• The new calf.

    Fall calving is once again upon me.  Time goes racing by, it seems the cows just went to grass, soon it will be time to bring them off of it.  Each fall and each spring I calve between 10 and 15 heifers, over the years by selecting low birthweight Angus bulls I have pretty much bred most of the calving trouble out, and no longer bring my heifers into any kind of pen to calve.  Still, I get a little nervous anytime I use a new bull, since these heifers are bred to a new bull I have paid somewhat closer attention.  Sunday afternoon the first heifer calved unassisted, however she hid in a draw and it took about a half hour to find her.  I was alarmed to see a big coyote about 15 feet from her and the new calf, patiently watching.  I had my 7.62 rifle in the pickup, unloaded, and the coyote evaded me without me so much as getting off a shot.  On Monday morning the heifer was back with the group, with no calf, and didn't seem overly interested in looking for a calf.  I couldn't find the calf or any sign of it, and became concerned the coyote had returned for a nice beef supper.  Tuesday I was relieved to find the calf flat to the ground hiding, when I tried to tag him he jumped up and ran like the devil was chasing him, straight toward a large blackberry thicket.  Without slowing down, he leaped high in the air and plunged straight into it.  Rather than back out, or turn around, the little dummy pressed forward....I was afraid he would get tangled in and die, so I went in after him, getting stuck by thorns about 1500 times it seemed.  I could finally grab his rear leg and flip him around, back out we went, he much wiser than before with a very bloody nose.  I was able to tag him then, and mopped the blood off my own arms where I had been pricked.  Bottom line of it is, regardless of what the animal rights people think, we work very hard in animal agriculture, for some very ungrateful animals.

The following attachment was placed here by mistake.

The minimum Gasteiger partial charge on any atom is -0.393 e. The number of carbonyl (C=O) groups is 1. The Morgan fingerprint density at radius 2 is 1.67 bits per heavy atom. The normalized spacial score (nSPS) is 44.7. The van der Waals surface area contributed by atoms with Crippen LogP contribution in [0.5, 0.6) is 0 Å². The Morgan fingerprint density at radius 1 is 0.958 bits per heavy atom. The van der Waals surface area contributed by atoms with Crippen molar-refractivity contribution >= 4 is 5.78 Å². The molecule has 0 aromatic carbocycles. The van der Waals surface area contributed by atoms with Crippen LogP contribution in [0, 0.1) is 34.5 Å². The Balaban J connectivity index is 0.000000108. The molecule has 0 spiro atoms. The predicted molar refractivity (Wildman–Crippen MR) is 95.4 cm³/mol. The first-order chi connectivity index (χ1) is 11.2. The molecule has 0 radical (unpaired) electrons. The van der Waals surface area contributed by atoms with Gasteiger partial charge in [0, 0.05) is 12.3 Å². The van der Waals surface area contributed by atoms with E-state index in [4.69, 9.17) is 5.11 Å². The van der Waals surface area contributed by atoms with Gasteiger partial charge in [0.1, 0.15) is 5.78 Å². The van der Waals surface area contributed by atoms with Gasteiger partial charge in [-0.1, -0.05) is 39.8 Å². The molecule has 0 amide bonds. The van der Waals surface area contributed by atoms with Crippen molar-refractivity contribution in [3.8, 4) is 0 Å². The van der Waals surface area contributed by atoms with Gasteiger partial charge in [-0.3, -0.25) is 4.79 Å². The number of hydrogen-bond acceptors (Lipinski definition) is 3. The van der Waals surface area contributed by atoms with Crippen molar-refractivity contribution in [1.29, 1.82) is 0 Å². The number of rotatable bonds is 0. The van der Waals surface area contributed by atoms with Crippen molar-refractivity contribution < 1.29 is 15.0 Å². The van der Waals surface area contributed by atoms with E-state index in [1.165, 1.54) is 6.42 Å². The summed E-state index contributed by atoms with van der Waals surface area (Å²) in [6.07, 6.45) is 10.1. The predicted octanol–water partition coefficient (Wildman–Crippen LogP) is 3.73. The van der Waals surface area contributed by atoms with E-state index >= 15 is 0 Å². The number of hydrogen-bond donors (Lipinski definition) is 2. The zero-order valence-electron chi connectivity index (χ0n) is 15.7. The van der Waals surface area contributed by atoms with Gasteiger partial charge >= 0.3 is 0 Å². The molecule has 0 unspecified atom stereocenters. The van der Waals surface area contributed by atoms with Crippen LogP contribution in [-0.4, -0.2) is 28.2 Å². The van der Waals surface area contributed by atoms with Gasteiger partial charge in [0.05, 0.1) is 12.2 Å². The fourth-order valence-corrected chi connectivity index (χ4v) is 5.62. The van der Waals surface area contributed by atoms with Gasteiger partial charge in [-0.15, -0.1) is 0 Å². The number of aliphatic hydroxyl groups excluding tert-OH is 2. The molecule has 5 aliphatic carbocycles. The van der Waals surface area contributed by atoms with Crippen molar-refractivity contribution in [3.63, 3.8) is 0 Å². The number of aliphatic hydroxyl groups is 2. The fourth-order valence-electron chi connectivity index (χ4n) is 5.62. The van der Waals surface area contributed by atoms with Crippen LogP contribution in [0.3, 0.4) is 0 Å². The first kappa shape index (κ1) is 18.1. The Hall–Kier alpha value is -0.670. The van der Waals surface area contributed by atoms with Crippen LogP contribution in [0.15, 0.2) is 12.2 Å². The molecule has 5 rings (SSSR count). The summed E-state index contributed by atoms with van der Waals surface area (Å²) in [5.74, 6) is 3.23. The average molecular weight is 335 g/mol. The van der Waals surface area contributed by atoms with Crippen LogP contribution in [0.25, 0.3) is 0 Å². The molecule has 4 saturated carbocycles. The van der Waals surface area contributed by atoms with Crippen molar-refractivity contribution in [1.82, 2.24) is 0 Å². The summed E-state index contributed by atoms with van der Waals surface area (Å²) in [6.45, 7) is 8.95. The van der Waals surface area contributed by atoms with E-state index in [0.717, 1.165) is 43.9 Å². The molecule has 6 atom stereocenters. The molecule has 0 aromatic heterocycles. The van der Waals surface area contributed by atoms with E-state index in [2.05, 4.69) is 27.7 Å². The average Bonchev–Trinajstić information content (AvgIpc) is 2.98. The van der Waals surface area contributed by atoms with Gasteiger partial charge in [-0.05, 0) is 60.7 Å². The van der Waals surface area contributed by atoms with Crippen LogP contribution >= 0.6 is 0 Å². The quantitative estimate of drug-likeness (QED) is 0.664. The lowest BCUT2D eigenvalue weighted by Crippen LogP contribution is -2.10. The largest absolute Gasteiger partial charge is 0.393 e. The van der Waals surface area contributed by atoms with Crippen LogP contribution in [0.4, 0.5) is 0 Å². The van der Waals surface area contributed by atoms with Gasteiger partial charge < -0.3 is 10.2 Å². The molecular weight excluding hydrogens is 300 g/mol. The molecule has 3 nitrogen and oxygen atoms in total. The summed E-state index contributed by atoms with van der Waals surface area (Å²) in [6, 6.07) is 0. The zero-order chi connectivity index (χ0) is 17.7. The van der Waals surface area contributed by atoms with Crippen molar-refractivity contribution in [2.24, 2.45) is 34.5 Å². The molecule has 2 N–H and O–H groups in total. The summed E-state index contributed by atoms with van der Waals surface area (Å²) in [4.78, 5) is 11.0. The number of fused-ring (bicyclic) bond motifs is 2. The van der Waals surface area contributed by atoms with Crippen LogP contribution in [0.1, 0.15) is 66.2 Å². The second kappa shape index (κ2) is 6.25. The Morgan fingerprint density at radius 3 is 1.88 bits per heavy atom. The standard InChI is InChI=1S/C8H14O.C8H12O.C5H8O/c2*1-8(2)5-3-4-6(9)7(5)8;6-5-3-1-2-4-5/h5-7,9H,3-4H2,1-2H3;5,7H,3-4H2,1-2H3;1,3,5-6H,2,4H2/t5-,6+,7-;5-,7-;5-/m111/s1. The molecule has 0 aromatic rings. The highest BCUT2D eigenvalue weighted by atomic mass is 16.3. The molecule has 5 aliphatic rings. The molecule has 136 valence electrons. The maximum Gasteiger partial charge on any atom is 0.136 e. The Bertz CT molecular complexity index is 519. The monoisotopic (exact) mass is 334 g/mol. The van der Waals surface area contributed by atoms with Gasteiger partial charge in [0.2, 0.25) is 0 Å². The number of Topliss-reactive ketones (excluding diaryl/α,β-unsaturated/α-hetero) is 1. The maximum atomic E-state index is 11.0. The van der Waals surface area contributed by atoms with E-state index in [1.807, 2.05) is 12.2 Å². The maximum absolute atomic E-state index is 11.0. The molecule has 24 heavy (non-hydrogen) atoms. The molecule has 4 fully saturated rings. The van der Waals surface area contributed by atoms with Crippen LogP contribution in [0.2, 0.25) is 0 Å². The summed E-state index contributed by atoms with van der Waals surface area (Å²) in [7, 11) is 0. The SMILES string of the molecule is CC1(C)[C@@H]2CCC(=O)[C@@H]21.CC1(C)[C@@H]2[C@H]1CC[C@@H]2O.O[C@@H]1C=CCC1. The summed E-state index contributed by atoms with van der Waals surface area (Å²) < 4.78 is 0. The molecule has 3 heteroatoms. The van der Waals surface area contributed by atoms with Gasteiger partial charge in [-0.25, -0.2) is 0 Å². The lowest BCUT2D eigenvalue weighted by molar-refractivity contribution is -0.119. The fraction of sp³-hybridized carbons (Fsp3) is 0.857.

• Cool nights slow crop developement.

    It is the main story throughout much of the prime corn and soybean areas of the almost cold weather slowing the development of a crop that in many cases had a slow start anyway due to late planting and cool wet weather to begin with.  My own corn crop is not in any danger from frost, the only issue with it will be will all the rain cause the grain to sprout on the cob before it can be harvested, and harvest will be late, perhaps not starting before the middle of October on corn.  The soybeans are loaded with blooms and pods, but seem to be at a standstill from lack of warm weather and sunshine.  Sitting on the front porch yesterday evening with my wife enjoying the cool north breeze after an inch and a half rain I uttered what must have been a first for me during the first week of September...."what we need is 3 weeks of hot dry weather".  If nothing changes there is every indication we will have a long and trying fall harvest, that will no doubt run nearly to Christmas for some.

    I learned from both my father and my 7th grade Kansas history teacher that "the weather in Kansas goes from one extreme to the other".  Perhaps that is our best hope, if we could go from a cool wet summer to a warm dry fall.  That might be too much to ask, but why not hope for it.

  • Defeated

    We were completely and utterly defeated in our attempt to keep the emergency services funded at 2009 levels for 2010.  The commisioners absolutely had their minds made up and would make no retreat in their budget cuts.  Appears the waste of the road and bridge crew will continue as they were only cut 1%, whilst police, ambulance and fire were cut from 12% to 21%.  Not a thing to do but throw them out next election, in the meantime I guess the public better hope we stay crime and fire free, and there is no need for rush trip to the hospital via ambulance.  We (fire) discussed briefly simply not going to some fires, I doubt we will do that because of the trouble it will cause.